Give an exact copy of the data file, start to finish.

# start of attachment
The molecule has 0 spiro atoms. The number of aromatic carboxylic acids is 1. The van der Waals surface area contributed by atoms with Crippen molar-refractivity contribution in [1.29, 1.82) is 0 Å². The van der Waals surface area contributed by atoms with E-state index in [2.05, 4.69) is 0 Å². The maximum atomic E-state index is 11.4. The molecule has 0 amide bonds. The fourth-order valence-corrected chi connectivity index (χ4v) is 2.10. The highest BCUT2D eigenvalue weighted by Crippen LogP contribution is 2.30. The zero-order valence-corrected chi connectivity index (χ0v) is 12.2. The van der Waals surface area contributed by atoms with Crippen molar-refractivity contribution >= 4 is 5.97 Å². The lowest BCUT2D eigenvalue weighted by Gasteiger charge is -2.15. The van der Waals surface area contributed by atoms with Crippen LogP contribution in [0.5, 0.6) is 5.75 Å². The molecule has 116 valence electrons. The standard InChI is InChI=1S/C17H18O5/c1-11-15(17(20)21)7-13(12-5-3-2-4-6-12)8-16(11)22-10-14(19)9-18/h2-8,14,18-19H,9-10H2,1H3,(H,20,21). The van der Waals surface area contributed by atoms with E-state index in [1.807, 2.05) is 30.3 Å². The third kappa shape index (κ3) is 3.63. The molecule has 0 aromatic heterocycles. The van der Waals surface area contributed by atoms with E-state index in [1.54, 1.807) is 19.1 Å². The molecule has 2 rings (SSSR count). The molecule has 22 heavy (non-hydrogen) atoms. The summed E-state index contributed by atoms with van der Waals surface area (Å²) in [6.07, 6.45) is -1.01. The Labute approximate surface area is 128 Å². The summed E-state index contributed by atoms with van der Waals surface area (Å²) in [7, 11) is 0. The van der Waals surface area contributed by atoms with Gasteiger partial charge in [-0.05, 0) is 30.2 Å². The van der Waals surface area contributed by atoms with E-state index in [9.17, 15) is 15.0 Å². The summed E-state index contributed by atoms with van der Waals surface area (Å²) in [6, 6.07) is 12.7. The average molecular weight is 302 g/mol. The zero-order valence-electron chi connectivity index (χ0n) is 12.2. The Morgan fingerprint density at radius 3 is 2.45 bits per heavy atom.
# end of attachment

The molecule has 0 spiro atoms. The number of aromatic carboxylic acids is 1. The van der Waals surface area contributed by atoms with Crippen molar-refractivity contribution in [1.29, 1.82) is 0 Å². The van der Waals surface area contributed by atoms with E-state index in [2.05, 4.69) is 0 Å². The maximum atomic E-state index is 11.4. The molecule has 0 amide bonds. The fourth-order valence-corrected chi connectivity index (χ4v) is 2.10. The highest BCUT2D eigenvalue weighted by Crippen LogP contribution is 2.30. The zero-order valence-corrected chi connectivity index (χ0v) is 12.2. The van der Waals surface area contributed by atoms with Crippen molar-refractivity contribution >= 4 is 5.97 Å². The lowest BCUT2D eigenvalue weighted by Gasteiger charge is -2.15. The van der Waals surface area contributed by atoms with Crippen LogP contribution in [0.5, 0.6) is 5.75 Å². The molecule has 116 valence electrons. The standard InChI is InChI=1S/C17H18O5/c1-11-15(17(20)21)7-13(12-5-3-2-4-6-12)8-16(11)22-10-14(19)9-18/h2-8,14,18-19H,9-10H2,1H3,(H,20,21). The van der Waals surface area contributed by atoms with E-state index in [1.807, 2.05) is 30.3 Å². The third kappa shape index (κ3) is 3.63. The molecule has 0 aromatic heterocycles. The van der Waals surface area contributed by atoms with E-state index in [1.54, 1.807) is 19.1 Å². The molecule has 2 rings (SSSR count). The molecule has 22 heavy (non-hydrogen) atoms. The summed E-state index contributed by atoms with van der Waals surface area (Å²) in [6.07, 6.45) is -1.01. The Labute approximate surface area is 128 Å². The summed E-state index contributed by atoms with van der Waals surface area (Å²) in [7, 11) is 0. The van der Waals surface area contributed by atoms with Gasteiger partial charge in [-0.05, 0) is 30.2 Å². The van der Waals surface area contributed by atoms with E-state index in [9.17, 15) is 15.0 Å². The summed E-state index contributed by atoms with van der Waals surface area (Å²) in [6, 6.07) is 12.7. The average molecular weight is 302 g/mol. The zero-order valence-electron chi connectivity index (χ0n) is 12.2. The Morgan fingerprint density at radius 3 is 2.45 bits per heavy atom.